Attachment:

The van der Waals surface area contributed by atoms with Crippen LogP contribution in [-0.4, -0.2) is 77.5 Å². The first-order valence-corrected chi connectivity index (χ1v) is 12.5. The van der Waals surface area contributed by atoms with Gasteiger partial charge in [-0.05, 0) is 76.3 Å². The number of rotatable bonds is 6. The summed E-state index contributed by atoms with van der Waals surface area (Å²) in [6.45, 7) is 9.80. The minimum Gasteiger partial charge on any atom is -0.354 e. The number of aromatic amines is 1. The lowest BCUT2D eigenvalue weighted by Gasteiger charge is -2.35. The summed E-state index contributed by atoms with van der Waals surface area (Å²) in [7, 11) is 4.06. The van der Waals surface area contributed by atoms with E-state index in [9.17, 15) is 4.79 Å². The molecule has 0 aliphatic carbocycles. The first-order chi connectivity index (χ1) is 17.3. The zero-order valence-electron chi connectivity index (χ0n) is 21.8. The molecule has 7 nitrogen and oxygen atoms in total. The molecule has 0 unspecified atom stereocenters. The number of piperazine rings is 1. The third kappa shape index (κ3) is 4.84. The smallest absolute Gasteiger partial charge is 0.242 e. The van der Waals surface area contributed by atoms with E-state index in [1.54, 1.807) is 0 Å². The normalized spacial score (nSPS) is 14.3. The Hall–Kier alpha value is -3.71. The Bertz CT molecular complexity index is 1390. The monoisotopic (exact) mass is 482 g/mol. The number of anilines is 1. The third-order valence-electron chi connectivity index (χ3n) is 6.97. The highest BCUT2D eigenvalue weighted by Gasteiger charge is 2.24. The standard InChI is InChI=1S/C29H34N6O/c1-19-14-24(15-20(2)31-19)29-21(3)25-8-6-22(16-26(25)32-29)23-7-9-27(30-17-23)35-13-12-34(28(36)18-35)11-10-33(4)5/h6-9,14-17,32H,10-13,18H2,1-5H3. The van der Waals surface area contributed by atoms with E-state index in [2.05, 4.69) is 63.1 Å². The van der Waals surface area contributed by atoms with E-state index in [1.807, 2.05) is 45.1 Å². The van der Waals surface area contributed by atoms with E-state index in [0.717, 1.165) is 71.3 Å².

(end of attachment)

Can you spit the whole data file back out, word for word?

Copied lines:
The van der Waals surface area contributed by atoms with Crippen LogP contribution in [-0.4, -0.2) is 77.5 Å². The first-order valence-corrected chi connectivity index (χ1v) is 12.5. The van der Waals surface area contributed by atoms with Gasteiger partial charge in [-0.05, 0) is 76.3 Å². The number of rotatable bonds is 6. The summed E-state index contributed by atoms with van der Waals surface area (Å²) in [6.45, 7) is 9.80. The minimum Gasteiger partial charge on any atom is -0.354 e. The number of aromatic amines is 1. The lowest BCUT2D eigenvalue weighted by Gasteiger charge is -2.35. The summed E-state index contributed by atoms with van der Waals surface area (Å²) in [7, 11) is 4.06. The van der Waals surface area contributed by atoms with E-state index in [9.17, 15) is 4.79 Å². The molecule has 0 aliphatic carbocycles. The first-order chi connectivity index (χ1) is 17.3. The zero-order valence-electron chi connectivity index (χ0n) is 21.8. The molecule has 7 nitrogen and oxygen atoms in total. The molecule has 0 unspecified atom stereocenters. The number of piperazine rings is 1. The third kappa shape index (κ3) is 4.84. The smallest absolute Gasteiger partial charge is 0.242 e. The van der Waals surface area contributed by atoms with E-state index in [1.54, 1.807) is 0 Å². The normalized spacial score (nSPS) is 14.3. The Hall–Kier alpha value is -3.71. The Bertz CT molecular complexity index is 1390. The monoisotopic (exact) mass is 482 g/mol. The number of anilines is 1. The third-order valence-electron chi connectivity index (χ3n) is 6.97. The highest BCUT2D eigenvalue weighted by Gasteiger charge is 2.24. The standard InChI is InChI=1S/C29H34N6O/c1-19-14-24(15-20(2)31-19)29-21(3)25-8-6-22(16-26(25)32-29)23-7-9-27(30-17-23)35-13-12-34(28(36)18-35)11-10-33(4)5/h6-9,14-17,32H,10-13,18H2,1-5H3. The van der Waals surface area contributed by atoms with E-state index in [2.05, 4.69) is 63.1 Å². The van der Waals surface area contributed by atoms with E-state index in [1.807, 2.05) is 45.1 Å². The van der Waals surface area contributed by atoms with E-state index in [0.717, 1.165) is 71.3 Å².